Tuesday, September 22, 2015

AstroHub on its way

JoloFocuser ( http://astrojolo.blogspot.com/2013/12/arduino-ascom-focuser-kit.htmlhttp://astrojolo.blogspot.com/2013/02/ascom-telescope-focuser-with-arduino.html ) almost has another revision - codename AstroHub 3.0 :) Prototype has been assebled, now time for coding. AstroHub is a little bit reacher with functions, and also contains I2C and RS232 communication end points, so can be extended with additional modules. 
AstroHub 3.0 prototype (right) and its brain - Arduino Mega 2560 (left)

And both modules sandwiched
Will keep you informed!

Monday, September 21, 2015

Comets wanted

There is no spectacular comet right now in the heavens, but I have not pictured any of them for some time, so I started to miss them :) I picked up comet C/2015 F4 (Jacques) for just a documentary picture, and here it is - one 10 minutes exposure, whole frame and crop.
Picture has been made at 2015-09-16T19:34 UT. Atik383, TS130/910 0.79x, Baader L 10 minutes shot:
Comet C/2015 F4 (Jacques) 
Comet C/2015 F4 (Jacques) - frame center crop. You may notice some faint galaxies there
Clear skies!

Saturday, September 19, 2015

Cocooned with interstellar medium

Three years ago using Canon DSLR and newtonian telescope I pictured Cocoon nebula . At last star party in Zatom I decided to get back to this item. Cocoon is placed about 4000 light years away in the constellation of Cygnus and consists of several parts - symbol IC5146 corresponds to the star cluster there. Hydrogen emission nebulosity is denominated in the Sharpless catalog as Sh2-125, and the whole area is surrounded with dust. A little to the right there is small vdB147 nebula, and large, dark cloud in the right part of the picture (and well beyond this frame) is Barnard 168 nebula.
In Zatom I was able to collect 2.5h of luminosity frames, and 1h of red channel. Remaining blue and green channels plus another 2.5h of luminosity I gathered at my backyard.
Shot with Atik383 camera and TS130/910 refractor with 0.79x reducer.
Cocoon nebula complex in the Milky Way.
Clear skies!

Wednesday, September 16, 2015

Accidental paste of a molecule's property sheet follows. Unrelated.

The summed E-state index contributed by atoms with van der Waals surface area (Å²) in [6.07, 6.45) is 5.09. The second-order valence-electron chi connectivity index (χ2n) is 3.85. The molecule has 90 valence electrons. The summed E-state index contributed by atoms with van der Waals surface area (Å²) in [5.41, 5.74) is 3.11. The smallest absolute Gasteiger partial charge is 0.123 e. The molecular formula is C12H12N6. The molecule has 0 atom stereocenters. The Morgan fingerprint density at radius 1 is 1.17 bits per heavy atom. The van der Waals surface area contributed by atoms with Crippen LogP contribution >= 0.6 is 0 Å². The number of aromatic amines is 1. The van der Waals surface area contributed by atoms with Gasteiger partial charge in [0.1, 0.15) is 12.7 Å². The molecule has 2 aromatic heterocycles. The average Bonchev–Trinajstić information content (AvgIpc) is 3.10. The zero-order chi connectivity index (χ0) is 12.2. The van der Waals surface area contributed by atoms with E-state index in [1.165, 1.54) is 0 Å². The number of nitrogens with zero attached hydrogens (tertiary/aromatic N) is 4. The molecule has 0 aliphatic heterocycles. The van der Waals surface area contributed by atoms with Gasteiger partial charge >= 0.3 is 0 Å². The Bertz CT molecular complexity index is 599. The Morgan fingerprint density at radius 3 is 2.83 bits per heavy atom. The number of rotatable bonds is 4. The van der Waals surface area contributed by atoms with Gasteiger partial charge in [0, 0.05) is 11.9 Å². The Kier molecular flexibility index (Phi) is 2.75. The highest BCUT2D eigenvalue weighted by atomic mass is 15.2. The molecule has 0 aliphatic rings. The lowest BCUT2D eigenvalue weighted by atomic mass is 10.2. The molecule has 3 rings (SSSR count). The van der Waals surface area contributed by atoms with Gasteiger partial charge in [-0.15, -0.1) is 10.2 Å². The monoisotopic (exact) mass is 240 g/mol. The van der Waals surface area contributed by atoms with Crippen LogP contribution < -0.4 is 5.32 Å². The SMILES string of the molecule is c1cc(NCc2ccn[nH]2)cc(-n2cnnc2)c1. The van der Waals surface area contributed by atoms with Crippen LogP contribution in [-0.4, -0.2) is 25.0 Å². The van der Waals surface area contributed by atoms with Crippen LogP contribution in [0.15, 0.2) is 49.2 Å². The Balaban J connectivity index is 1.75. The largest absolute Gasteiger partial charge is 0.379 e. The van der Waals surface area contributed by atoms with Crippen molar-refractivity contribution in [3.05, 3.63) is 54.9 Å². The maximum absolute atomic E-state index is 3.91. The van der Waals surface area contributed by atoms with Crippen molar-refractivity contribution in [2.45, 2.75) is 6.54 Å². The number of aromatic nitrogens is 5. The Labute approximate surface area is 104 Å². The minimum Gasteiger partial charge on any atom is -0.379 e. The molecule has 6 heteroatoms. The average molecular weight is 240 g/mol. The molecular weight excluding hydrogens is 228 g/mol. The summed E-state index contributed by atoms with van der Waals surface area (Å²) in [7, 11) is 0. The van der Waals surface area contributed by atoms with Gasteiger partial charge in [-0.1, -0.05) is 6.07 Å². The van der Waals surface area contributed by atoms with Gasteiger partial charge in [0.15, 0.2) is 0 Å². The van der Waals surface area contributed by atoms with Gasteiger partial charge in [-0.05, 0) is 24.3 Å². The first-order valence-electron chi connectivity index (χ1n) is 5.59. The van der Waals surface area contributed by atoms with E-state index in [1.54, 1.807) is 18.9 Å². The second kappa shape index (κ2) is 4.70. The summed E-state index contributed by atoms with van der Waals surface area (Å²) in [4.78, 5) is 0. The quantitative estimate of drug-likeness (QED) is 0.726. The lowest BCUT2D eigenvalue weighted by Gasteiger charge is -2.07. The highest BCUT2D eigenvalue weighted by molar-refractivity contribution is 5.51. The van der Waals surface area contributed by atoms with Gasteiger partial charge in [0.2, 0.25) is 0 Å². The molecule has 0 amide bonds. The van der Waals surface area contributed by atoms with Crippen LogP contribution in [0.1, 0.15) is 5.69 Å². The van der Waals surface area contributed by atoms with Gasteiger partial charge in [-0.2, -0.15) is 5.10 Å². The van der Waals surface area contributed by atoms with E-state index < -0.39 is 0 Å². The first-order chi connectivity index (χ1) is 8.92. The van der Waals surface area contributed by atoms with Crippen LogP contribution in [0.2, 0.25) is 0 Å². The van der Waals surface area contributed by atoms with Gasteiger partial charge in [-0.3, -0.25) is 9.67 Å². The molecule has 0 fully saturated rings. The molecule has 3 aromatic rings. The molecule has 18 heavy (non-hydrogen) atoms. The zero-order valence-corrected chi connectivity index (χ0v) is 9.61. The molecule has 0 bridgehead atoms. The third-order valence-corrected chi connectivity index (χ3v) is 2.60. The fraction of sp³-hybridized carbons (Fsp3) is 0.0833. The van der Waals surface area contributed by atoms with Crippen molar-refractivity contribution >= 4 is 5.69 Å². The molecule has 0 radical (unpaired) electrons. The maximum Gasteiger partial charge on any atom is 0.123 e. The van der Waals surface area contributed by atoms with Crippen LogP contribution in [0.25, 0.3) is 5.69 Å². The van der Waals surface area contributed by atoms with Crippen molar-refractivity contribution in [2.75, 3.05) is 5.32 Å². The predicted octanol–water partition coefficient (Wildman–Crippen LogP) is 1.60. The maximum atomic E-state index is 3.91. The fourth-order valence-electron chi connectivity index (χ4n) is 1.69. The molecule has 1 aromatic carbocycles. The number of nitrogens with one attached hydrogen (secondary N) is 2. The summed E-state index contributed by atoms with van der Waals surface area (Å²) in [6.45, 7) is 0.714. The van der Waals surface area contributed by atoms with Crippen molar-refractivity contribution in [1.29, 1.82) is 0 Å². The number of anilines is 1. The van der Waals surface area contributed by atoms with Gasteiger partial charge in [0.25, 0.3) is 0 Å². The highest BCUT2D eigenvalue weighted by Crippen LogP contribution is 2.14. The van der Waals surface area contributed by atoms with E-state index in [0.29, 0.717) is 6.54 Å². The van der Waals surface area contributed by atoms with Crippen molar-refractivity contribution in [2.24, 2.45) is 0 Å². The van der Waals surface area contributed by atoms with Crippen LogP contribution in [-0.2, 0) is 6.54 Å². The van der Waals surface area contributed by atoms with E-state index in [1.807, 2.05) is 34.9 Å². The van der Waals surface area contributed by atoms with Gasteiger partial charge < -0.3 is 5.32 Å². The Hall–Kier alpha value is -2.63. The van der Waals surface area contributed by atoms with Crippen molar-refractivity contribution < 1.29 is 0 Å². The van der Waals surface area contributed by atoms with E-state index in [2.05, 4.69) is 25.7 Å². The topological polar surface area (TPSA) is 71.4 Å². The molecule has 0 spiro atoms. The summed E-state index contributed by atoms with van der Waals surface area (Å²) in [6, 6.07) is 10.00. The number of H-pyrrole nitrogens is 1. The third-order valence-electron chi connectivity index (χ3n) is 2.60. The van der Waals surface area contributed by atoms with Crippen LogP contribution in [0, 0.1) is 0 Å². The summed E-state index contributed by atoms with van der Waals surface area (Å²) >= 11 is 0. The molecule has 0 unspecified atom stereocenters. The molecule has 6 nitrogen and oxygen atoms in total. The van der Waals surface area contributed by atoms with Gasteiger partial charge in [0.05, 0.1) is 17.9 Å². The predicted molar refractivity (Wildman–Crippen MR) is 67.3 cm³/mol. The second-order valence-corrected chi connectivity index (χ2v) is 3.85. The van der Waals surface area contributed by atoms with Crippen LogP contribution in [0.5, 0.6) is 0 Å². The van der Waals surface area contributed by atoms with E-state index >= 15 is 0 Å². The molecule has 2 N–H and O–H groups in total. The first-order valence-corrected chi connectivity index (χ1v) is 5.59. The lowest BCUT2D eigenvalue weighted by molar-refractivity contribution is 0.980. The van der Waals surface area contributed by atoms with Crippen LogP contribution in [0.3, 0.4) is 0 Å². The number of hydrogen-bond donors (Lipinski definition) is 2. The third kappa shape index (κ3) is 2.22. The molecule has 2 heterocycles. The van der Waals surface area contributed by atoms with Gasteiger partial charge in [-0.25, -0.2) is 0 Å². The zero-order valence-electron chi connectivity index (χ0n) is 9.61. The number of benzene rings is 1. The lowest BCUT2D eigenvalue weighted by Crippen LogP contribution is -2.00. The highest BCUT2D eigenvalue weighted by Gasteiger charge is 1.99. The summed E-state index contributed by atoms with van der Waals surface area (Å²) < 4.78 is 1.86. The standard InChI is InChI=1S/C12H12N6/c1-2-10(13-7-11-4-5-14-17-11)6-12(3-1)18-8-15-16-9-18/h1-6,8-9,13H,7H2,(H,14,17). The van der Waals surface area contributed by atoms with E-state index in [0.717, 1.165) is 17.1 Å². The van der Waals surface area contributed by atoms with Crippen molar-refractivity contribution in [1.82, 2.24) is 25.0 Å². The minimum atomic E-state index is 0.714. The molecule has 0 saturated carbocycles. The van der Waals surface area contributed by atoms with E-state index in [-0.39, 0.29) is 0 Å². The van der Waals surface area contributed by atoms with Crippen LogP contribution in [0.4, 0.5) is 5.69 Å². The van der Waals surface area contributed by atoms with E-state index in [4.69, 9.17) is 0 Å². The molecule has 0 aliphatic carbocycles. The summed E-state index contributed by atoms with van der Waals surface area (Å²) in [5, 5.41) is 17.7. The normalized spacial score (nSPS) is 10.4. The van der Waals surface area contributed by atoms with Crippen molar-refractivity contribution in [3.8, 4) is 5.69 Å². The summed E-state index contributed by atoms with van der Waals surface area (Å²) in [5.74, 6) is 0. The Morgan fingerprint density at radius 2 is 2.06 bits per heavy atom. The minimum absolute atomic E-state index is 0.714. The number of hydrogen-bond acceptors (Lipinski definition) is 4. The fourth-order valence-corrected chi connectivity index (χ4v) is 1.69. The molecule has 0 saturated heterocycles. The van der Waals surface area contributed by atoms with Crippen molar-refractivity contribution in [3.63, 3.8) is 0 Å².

Sun in Zatom

Last weekend (September 10-13) another star party in Zatom, Poland had happened. I was once again very happy to participate there, some pictures have been collected, and we all have a very good time.
For a moment, two pictures of the Sun made with Baader ASSF filter, TS130/910 refractor, Baader SC filter, TV x2 barlow and ASI120MM camera:



Clear skies!

Sunday, September 6, 2015

As faint as Lion

Sharpless catalog is a list of 313 HII regions (that are emission nebulae) visible in the northern hemisphere from declination -27 degrees. Most of these objects are quite faint and in the same time pretty large, so they are tricky targets for visual observations, but quite tempting targets for astrophotography.
One of Sharpless items - Sh2-132 is an emission nebula located in the border of Cepheus and Lacerta constellations. It is placed about 10000 light years away in the Perseus Arm of our Galaxy. It is sometimes called by astrophotographers a Lion Nebula.
Picture below was made with Atik383 camera and two instruments: 30 exposures 10 minutes each with 200/800 newton, and 35x10 minutes with TS 130/910 apogun. It is monochrome hydrogen alpha channel, more colors to come :)


Sharpless 132 nebula (Lion Nebula)
Clear skies!

Wednesday, September 2, 2015

Planetary mite

After a few days spent on post processing Pelican nebula ( Pelican can wait ) I decided to rest a little and collect some human readable color picutures. Due to almost full Moon bright sky I have choosen M39 open cluster. But tiny planetary nebula also has been framed inside. This nebula has apparent size 38x27" and has been catalogued by R. Minkowski at number 1-79. 
Atik383, TS130/910 0.79x, RGB 3x12x5 minutes. Full frame (nebula at top left corner :) )
M39 open cluster and M1-79 at top left corner
Planetary full scale close-up:
Minkowski M1-79 planetary nebula
and apparent size comparison to well known M27 Dumbbell planetary nebula:
Apparent size comparison M1-79 (left) and M27 (right)

Clear skies!